Kona 2018 – The Attraction of Racing Ironman Hawaii

I ticked off Ironman World Championship finish number 12 on October 13th 2018 at Kailua-Kona on the Big Island of Hawaii and again challenged my body and mind by taking on what I consider to be the toughest triathlon course I have raced on.


The success I am aiming for in this race has not yet come to me, however I know that the way to guarantee failure is to stop believing that it is possible.  It also makes the successes at qualifying races and other competitions all the more rewarding, as well as a good reminder that no matter how my race goes on the Big Island each year, it will not define me as an athlete, a coach or as a person.  The hot, humid weather, the no-wetsuit swim, the constant hills on the bike course do not make for the perfect race for me and my strengths, however this is part of the attraction for me.


The enjoyment of turning up to Kona every year since 2007 has not dimmed and a good reason for that is in seeing and feeling the excitement of friends who are there racing for the first or second time, where the experience is still fresh and holds much promise for a successful race.  In the last couple of years it has been the athletes I coach who have made it into the field at Kona that have reinvigorated my enthusiasm for this race – this is a course that I have raced on more than any other (including the local races in Melbourne that I first started my triathlon journey on) and know how satisfying it is for anyone to have the honour of racing, as well as finishing, the Hawaii Ironman.


This race has given me so much over the years, regardless of my actual performance in the results.  It has given me unshakeable confidence whenever I line up to race another Ironman, hence being able to qualify for Kona 12 times in 12 qualifying attempts over the last 12 years.  It has also given me an enormous respect for the island that hosts this event, for the weather that can crush you or occasionally assist you through the lava fields, for the locals who support the race and help make it all happen.   The friends I have made over the years who live in Kona, or who have raced with me in Kona (or both!) are a gift that is worth more than the result that I will continue to strive for.


In summary, I have a message to the athletes I coach, to my club members and to anyone who has a goal (or dream) of one day treading water in Kailua Bay in early October, waiting for the cannon to signal the start of the Ironman Hawaii.  Don’t give up on this dream, work out (with my help as necessary) what will be required to make it into the field, make an honest assessment as to whether you are prepared to do the work to achieve this goal, then jump in with 100% commitment to make it happen.  I can’t wait to welcome you to the Ironman World Championship finishers club!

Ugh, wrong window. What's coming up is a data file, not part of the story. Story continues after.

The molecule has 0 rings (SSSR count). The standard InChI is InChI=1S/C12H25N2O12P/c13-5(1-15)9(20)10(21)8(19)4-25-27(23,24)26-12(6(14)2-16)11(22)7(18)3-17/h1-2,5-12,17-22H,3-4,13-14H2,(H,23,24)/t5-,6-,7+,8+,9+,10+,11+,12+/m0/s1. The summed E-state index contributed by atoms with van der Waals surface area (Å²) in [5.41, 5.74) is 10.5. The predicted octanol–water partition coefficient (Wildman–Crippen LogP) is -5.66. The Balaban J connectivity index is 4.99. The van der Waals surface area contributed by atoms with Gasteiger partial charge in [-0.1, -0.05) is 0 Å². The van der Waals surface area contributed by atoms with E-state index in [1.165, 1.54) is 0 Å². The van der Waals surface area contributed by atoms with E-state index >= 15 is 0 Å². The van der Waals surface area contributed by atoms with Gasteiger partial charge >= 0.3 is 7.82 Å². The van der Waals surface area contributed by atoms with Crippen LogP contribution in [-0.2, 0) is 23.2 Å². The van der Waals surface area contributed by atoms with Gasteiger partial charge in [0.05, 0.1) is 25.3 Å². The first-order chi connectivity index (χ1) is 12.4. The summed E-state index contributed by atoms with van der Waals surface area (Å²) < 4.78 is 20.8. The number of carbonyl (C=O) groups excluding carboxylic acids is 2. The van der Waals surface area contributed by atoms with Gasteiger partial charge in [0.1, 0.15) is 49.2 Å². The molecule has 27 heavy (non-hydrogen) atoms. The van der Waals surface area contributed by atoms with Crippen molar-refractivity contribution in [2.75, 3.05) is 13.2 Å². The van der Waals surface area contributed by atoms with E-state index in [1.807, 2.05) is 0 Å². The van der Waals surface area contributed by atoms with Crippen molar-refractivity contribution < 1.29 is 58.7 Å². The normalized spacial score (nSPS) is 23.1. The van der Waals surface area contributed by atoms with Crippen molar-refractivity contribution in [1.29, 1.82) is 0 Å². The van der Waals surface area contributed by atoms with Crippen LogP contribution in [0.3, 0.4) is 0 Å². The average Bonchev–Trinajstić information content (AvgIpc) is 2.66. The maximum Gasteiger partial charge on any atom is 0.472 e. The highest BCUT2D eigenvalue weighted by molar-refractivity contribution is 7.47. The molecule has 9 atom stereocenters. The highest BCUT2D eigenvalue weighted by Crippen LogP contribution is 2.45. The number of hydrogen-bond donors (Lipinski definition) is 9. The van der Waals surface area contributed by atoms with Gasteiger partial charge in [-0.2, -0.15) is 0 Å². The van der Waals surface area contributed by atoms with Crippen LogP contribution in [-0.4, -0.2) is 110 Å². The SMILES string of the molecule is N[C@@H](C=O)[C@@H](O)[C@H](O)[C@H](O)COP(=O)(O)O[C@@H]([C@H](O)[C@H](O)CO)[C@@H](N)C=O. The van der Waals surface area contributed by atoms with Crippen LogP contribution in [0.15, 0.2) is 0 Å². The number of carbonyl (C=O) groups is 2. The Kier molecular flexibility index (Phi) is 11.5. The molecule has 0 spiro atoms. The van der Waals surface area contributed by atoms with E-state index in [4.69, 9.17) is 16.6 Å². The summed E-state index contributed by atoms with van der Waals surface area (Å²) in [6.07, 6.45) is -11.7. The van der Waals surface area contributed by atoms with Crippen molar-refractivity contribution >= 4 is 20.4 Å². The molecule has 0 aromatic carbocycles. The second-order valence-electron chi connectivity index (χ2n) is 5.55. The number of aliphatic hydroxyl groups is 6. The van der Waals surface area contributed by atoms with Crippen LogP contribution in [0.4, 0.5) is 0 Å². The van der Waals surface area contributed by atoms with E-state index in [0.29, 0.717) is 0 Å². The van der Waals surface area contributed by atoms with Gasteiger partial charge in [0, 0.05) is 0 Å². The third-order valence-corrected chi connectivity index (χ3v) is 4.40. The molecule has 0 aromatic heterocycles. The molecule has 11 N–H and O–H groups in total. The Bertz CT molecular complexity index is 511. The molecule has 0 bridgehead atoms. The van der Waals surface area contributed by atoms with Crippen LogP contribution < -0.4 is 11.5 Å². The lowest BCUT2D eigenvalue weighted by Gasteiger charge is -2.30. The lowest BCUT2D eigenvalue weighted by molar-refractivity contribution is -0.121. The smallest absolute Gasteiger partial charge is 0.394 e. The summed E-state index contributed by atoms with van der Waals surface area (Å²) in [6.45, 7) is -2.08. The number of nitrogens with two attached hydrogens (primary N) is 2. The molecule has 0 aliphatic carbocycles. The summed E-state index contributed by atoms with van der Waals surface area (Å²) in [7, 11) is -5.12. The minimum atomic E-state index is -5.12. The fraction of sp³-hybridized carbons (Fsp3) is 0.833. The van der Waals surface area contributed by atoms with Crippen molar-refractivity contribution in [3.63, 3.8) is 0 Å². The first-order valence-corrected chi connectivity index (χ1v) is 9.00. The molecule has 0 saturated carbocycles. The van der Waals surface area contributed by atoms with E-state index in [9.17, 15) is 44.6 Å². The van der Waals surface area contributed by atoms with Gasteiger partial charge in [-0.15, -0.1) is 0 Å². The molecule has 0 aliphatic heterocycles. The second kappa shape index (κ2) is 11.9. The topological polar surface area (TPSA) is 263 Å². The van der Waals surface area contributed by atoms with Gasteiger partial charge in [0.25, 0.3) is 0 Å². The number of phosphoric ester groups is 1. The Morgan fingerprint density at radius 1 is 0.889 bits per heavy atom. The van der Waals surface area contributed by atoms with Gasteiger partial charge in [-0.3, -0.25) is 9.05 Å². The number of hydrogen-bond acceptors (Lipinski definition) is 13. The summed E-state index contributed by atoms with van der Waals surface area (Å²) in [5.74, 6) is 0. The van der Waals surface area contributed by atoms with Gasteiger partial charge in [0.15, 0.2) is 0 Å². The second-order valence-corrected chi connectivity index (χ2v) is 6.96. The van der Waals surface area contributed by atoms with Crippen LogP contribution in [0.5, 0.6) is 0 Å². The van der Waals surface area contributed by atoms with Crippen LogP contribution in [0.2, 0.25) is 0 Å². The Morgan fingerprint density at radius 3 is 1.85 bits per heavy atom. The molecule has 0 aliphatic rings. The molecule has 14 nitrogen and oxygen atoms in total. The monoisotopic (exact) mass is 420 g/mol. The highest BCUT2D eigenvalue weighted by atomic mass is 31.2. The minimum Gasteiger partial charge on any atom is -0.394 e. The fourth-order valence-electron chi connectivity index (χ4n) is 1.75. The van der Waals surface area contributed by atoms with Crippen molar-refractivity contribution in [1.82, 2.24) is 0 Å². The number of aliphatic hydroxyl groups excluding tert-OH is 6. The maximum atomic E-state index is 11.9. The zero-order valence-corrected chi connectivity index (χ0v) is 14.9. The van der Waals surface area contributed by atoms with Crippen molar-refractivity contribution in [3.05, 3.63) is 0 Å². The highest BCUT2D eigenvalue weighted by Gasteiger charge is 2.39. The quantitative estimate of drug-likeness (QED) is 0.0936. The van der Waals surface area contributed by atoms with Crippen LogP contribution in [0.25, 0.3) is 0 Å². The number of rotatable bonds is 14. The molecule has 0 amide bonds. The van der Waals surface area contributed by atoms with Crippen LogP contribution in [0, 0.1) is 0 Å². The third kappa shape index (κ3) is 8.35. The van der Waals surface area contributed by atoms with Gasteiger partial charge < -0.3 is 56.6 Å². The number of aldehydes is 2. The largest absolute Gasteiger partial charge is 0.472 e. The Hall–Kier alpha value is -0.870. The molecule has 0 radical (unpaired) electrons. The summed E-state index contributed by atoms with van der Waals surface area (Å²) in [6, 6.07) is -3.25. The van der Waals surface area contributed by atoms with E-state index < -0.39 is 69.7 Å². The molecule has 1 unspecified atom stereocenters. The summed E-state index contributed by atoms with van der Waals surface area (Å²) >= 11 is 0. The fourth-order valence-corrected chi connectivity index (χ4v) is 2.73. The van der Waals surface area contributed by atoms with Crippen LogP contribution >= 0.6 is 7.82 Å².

Falls Creek Victoria 2011

Falls Creek vs the Futile Chasing of PBs

Could there be a better setting for triathlon? Weather could spoil things a bit but on the right day Falls Creek is up there with the best.

You’ve probably heard by now all about the awesome new long course triathlon at Falls Creek, Victoria. I lined up with 500-odd others (I think we were all a bit odd to be there) at the start of this brand new race, soaking in the atmosphere that was unique in my years of experience in triathlon. I’m not talking about atmosphere in terms of the location; I’m talking about the atmosphere of 500 athletes lining up for a race that would be way different to anything they had ever faced.

There were so many unknowns such as how racing at that altitude would affect the body, not to mention the concerns about hypothermia and the technical nature of the bike and run courses. I would imagine it would be like the start line of an Ironman where EVERY competitor was an Iron virgin. These brave souls (yeah, o.k. I’m talking it up a bit) were going against the grain as far as the direction of triathlon, especially long course and Ironman triathlon, over the last ten years.

In my view the sport has been ‘painting itself into a corner’ for two reasons:

1. The tendency of many/most triathletes to race each year in the search of a personal best (PB) over the distance, leading to a notable movement of competitors to the faster races and courses. The clear shift of competitor numbers between Australia’s two M-dot races in Port Macquarie and Busselton is a good example.

2. The event owners who understandably are trying to attract the biggest fields their races can accommodate as they are trying to run a profitable business after all. It seems now that if you want to get the numbers, offer a lightning-fast course.